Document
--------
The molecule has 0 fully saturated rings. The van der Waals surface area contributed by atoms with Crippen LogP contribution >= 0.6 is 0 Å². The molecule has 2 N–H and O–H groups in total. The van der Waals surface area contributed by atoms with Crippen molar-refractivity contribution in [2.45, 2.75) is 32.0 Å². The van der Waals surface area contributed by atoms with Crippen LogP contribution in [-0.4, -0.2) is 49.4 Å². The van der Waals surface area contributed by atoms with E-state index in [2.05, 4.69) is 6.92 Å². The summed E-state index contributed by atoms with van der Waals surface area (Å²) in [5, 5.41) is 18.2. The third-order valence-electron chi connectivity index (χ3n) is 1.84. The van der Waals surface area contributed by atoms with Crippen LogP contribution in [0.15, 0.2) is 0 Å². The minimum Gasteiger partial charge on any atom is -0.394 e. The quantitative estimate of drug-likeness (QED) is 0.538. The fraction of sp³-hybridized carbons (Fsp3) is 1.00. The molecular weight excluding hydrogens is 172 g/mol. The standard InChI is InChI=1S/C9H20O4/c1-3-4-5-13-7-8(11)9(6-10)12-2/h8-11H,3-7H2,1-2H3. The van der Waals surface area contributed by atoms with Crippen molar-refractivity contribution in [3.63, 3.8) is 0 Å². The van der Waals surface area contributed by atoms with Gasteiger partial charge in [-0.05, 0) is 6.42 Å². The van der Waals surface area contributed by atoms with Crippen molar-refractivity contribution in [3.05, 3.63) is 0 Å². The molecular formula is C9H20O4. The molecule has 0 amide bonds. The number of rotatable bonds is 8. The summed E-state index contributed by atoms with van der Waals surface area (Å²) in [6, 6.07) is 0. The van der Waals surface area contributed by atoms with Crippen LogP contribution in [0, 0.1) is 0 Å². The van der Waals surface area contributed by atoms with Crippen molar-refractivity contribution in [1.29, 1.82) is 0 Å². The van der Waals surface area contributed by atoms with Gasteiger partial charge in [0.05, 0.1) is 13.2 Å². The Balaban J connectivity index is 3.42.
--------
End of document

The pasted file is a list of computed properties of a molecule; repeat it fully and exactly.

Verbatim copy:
The molecule has 0 fully saturated rings. The van der Waals surface area contributed by atoms with Crippen LogP contribution >= 0.6 is 0 Å². The molecule has 2 N–H and O–H groups in total. The van der Waals surface area contributed by atoms with Crippen molar-refractivity contribution in [2.45, 2.75) is 32.0 Å². The van der Waals surface area contributed by atoms with Crippen LogP contribution in [-0.4, -0.2) is 49.4 Å². The van der Waals surface area contributed by atoms with E-state index in [2.05, 4.69) is 6.92 Å². The summed E-state index contributed by atoms with van der Waals surface area (Å²) in [5, 5.41) is 18.2. The third-order valence-electron chi connectivity index (χ3n) is 1.84. The van der Waals surface area contributed by atoms with Crippen LogP contribution in [0.15, 0.2) is 0 Å². The minimum Gasteiger partial charge on any atom is -0.394 e. The quantitative estimate of drug-likeness (QED) is 0.538. The fraction of sp³-hybridized carbons (Fsp3) is 1.00. The molecular weight excluding hydrogens is 172 g/mol. The standard InChI is InChI=1S/C9H20O4/c1-3-4-5-13-7-8(11)9(6-10)12-2/h8-11H,3-7H2,1-2H3. The van der Waals surface area contributed by atoms with Crippen molar-refractivity contribution in [3.63, 3.8) is 0 Å². The van der Waals surface area contributed by atoms with Gasteiger partial charge in [-0.05, 0) is 6.42 Å². The van der Waals surface area contributed by atoms with Crippen molar-refractivity contribution in [3.05, 3.63) is 0 Å². The molecular formula is C9H20O4. The molecule has 0 amide bonds. The number of rotatable bonds is 8. The summed E-state index contributed by atoms with van der Waals surface area (Å²) in [6, 6.07) is 0. The van der Waals surface area contributed by atoms with Crippen LogP contribution in [0, 0.1) is 0 Å². The van der Waals surface area contributed by atoms with Crippen molar-refractivity contribution in [1.29, 1.82) is 0 Å². The van der Waals surface area contributed by atoms with Gasteiger partial charge in [0.05, 0.1) is 13.2 Å². The Balaban J connectivity index is 3.42.